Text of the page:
In an unusual cluster, menhirs occur all around this north-west corner of the Aude département: the five-metre one at Malves, the four-metre one at Picarel – and this little one-metre-high stone at Guitard.
Germain Sicard describes it thus: ‘un très modeste, mais très reconnaissable menhir, ignoré de la plupart des gens du pays’.
It would seem to have nothing in common with the grand menhirs nearby. It is just, briefly, visible from the road that leads from Alzonne to Montolieu, on a little jutting promontary.
Sicard’s directions are flawed – ‘à trente mètres environ de la route d’Alzonné à Montolieu et au nord de cette voie et à trois mètres après avoir dépassé la métairie de Guittard . . . ‘ I presume, now, that his ‘three metres’ was a typo – and that he meant 300 metres. On the day it meant that we tramped up and down a field so close to the farm that it set the dogs to howling.
The dogs were chained, but I remained in the car ’til the owner emerged. He – by one of these transformations that seem to occur whenever megaliths are mentioned – turned out to be extremely aimiable. Dishevelled and possibly drunk – but most helpful.
Few people seem to have visited this stone: the Megalithic Portal online notes its existence but not its exact location. It does say this however: ‘It is a symbol of fertility and life, and to this day is a meeting point for lovers.’ Where this information comes from is not clear – but the location of the stone (at a fine view-point, with a large scrubby parking-area) would seem to support his case for a romantic/carnal interpretation.
The only other commentator is the inveterate investigator of stones, Yves Le Pestipon writing in L’Astrée : “Sa malice étonne au soleil du matin”. He has a point: at one metre tall, it should be much more insignificant than it is. Coming suddenly upon it, around the bushes – is a small shock.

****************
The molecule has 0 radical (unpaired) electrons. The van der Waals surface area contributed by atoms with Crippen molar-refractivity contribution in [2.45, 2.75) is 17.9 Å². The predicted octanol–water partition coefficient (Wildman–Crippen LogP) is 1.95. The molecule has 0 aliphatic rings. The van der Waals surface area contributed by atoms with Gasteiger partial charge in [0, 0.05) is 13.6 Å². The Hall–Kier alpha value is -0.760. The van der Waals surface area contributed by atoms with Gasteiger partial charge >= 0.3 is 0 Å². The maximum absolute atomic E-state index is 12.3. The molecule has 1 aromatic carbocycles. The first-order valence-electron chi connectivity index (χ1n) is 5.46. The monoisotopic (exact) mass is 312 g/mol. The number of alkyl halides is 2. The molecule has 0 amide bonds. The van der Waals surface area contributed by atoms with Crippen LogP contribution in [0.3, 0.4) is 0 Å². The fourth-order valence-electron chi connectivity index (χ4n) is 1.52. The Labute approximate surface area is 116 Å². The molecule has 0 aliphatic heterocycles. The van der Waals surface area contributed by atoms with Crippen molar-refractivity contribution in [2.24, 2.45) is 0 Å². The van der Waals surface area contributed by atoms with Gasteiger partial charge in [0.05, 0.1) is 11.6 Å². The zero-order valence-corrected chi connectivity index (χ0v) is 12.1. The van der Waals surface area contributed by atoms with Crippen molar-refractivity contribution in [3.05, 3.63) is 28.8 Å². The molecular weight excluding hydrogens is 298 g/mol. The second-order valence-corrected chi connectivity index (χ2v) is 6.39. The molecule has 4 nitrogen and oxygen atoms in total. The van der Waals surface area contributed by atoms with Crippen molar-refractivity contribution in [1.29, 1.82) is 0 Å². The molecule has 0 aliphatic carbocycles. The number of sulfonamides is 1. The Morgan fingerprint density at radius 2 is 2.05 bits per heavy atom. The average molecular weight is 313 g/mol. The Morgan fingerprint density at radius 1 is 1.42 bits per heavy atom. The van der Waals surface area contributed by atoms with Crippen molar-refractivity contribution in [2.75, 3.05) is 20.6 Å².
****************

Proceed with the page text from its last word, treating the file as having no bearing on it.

Menhirs are problems without solutions. Using the same terminology for both this little stone and the massive pillar at Malves seems inappropriate. The elderly farmer called it ‘la borne entre Guitard et Le Petit Versailles’ – it was just a marker between the two big estates. Sicard reports in 1929, that only one flint chip and a fragment of an amphora were found at this site. It should be noted that little of importance has ever been found near the standing-stones of our region. Any theories about their significance, ritual or spiritual or biomagnetical, must remain just that – theory unsupported by scientific evidence. [ By ‘scientific’ I mean those practices accepted by the world-wide community of scientists. By ‘evidence’ I mean testable fact-based observations that can withstand repeated challenges by accredited examiners and which are available for peer-review. ]
The visitor should be prepared for disappointment: the splendid location is spoilt by the rubbish dumped around the edge of this rural lorry-park.
GPS coordinates are available at SESA in Carcassonne, or from me.